How to teach using Yoga PropsAugust 3, 2016 | 3 min read
Want a basic intro to the yoga props currently available and how teachers can use props while teaching in class? Check out our yoga basics below for a little insight to the amazing world of yoga props and how to use them.
If you’re serious about yoga, invest in a good mat. Yoga mats are like picking the perfect mattress. Some yogis need extra support for their spine – especially if you’ve suffered a back injury. You might even find it nice to use two mats. You’ll also want to look for a mat with grip, so you don’t slip in Warrior Poses. Teachers should spend a small amount time talking to their yoga students about the various mats you can buy, and recommending what they might find helpful in their practice. There are many materials as well as thickness and weight to consider when helping the student figure out what kind of yoga mat they need based on their yoga practice and needs.
Blocks are an amazing prop for people who find that they need a little extra length for a total stretch. Blocks are also great for people who suffer from knee injuries as they can keep you from hyperextending in poses. Poses like the Puppy, Cat, Half Moon, and Triangle are all modifiable with a block. Child’s Pose is also great for modifying with both a blanket and a block for extra support.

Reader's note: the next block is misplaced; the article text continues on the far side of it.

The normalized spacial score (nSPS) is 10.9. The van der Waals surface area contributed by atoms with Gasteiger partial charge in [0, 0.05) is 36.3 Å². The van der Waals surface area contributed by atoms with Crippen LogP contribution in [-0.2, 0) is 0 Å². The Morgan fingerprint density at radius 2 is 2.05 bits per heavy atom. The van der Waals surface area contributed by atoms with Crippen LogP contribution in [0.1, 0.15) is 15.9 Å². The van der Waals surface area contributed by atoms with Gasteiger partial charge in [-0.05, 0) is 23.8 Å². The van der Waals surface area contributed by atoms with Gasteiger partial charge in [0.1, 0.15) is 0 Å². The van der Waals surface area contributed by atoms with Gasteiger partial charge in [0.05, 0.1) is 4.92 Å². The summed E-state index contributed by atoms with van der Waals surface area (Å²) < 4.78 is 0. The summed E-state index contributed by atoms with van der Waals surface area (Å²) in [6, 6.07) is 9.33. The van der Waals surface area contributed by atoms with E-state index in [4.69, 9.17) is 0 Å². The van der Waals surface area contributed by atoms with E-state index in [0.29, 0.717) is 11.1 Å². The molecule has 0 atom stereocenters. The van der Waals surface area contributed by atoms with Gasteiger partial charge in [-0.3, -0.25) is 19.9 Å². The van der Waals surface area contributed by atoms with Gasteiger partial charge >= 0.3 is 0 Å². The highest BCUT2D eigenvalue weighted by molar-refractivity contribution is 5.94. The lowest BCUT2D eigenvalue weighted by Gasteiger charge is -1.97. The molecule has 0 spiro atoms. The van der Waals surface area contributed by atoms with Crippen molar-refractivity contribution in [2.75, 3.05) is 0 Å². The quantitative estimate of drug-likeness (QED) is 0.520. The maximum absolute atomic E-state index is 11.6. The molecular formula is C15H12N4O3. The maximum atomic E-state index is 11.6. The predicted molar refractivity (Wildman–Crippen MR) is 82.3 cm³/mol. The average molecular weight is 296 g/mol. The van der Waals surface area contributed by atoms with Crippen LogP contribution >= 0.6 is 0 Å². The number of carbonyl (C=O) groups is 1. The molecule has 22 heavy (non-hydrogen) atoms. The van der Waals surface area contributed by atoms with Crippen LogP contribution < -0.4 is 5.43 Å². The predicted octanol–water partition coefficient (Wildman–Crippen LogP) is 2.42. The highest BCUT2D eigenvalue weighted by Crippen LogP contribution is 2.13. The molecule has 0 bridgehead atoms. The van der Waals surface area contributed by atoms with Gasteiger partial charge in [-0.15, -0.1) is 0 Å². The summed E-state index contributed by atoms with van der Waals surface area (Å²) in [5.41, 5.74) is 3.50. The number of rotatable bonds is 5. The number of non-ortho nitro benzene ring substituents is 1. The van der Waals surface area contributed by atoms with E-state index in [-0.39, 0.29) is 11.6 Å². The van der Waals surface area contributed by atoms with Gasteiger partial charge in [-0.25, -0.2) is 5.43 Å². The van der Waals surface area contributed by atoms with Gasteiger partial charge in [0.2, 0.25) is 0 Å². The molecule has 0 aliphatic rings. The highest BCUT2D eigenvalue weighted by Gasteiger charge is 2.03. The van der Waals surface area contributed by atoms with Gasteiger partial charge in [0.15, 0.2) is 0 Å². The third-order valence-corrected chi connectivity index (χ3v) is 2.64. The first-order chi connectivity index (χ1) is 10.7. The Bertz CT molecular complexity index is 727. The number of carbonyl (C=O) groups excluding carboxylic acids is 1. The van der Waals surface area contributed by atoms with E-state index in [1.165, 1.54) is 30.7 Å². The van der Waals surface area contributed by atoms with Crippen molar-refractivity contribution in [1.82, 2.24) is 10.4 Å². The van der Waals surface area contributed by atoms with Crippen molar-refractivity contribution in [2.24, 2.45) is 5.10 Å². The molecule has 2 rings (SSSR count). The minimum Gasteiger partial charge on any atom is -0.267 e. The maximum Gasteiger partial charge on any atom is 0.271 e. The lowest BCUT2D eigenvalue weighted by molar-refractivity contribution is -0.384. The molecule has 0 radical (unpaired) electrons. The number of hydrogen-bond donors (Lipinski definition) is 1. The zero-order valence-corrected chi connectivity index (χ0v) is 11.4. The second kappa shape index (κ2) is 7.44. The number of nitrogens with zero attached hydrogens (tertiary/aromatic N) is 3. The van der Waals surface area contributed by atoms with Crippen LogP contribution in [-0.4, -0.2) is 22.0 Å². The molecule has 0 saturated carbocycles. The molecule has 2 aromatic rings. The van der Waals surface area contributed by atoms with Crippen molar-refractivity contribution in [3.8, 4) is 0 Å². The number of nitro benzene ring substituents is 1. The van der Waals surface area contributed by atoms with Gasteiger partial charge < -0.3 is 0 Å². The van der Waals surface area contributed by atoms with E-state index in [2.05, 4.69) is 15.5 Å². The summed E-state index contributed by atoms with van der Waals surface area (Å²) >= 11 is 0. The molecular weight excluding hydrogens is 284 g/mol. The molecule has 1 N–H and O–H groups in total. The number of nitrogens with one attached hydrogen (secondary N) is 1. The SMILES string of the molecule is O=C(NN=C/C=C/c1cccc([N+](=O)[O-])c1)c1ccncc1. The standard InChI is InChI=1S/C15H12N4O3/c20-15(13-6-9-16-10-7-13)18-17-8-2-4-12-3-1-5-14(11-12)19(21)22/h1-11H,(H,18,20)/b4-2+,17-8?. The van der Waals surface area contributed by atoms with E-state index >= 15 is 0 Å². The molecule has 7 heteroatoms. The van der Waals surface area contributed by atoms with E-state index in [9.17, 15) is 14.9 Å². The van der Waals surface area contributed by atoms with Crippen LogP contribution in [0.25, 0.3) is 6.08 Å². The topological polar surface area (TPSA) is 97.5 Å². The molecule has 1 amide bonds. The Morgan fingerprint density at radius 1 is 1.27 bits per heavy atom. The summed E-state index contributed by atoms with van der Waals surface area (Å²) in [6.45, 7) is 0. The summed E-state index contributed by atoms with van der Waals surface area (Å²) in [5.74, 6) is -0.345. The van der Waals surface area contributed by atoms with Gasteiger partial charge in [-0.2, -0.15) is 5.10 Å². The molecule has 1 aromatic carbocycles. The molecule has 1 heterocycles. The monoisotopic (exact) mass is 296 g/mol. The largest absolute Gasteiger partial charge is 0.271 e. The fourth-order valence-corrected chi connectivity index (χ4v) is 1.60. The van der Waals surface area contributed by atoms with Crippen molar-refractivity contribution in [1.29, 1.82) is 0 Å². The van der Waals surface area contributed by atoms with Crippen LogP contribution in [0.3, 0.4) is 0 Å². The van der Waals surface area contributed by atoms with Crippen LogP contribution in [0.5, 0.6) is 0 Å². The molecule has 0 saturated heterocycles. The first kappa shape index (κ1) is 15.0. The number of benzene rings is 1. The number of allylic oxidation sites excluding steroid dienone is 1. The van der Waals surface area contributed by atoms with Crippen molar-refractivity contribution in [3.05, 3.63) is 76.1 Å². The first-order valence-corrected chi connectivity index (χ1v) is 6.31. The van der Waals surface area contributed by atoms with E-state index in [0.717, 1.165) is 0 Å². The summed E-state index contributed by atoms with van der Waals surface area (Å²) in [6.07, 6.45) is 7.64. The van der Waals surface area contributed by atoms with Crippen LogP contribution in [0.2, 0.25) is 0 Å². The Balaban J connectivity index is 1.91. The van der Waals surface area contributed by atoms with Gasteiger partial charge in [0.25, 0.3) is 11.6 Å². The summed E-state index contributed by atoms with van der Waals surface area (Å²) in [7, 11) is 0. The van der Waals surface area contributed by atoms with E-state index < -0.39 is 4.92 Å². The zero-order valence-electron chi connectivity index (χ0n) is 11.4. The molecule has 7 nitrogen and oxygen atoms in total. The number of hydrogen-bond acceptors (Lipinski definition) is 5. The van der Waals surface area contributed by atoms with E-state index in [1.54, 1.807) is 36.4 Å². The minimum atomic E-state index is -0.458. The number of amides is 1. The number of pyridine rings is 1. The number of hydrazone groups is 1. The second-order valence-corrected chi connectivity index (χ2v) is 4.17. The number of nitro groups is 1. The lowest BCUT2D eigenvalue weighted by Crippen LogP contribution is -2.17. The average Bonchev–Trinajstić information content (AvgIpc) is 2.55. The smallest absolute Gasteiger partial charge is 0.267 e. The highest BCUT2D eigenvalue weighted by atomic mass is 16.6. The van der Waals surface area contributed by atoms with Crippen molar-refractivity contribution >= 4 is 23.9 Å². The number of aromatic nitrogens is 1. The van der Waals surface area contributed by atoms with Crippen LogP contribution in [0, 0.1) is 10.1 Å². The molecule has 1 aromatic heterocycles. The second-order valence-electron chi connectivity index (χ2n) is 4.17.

If your student needs additional help easing into poses and aligning their posture, a yoga strap makes for a great prop. Teachers can help students combine this with a block for the ultimate structural alignment of the mind, body, and soul – especially the spine! Yoga straps are a great prop for those nursing an injury or people who carry tension in their muscles. Use straps for poses like Side Stretch, Dancer’s Pose, Full Boat Pose, Cow Face Pose, Seated Forward Bend and opening your shoulders.
Yoga Wheel Prop
A yoga wheel is great for people looking to add variation to their everyday poses and get the most out of their advanced yoga session. Yoga wheels are also amazing for a little extra support when you are getting back into yoga after a knee, arm or spinal injury. Teachers can guide you in using it for supreme balance and better focus when going into poses that can be quite difficult. Teachers can also use the yoga wheel to modify the Pigeon Pose, Shoulderstand to Plow Pose, Monkey Pose, Wheel Pose, and the One Legged Upward Bow Pose.
Maigen Thomas is a Classic Hatha Yoga Teacher who lives in Vancouver BC.
Posted in Teaching Tips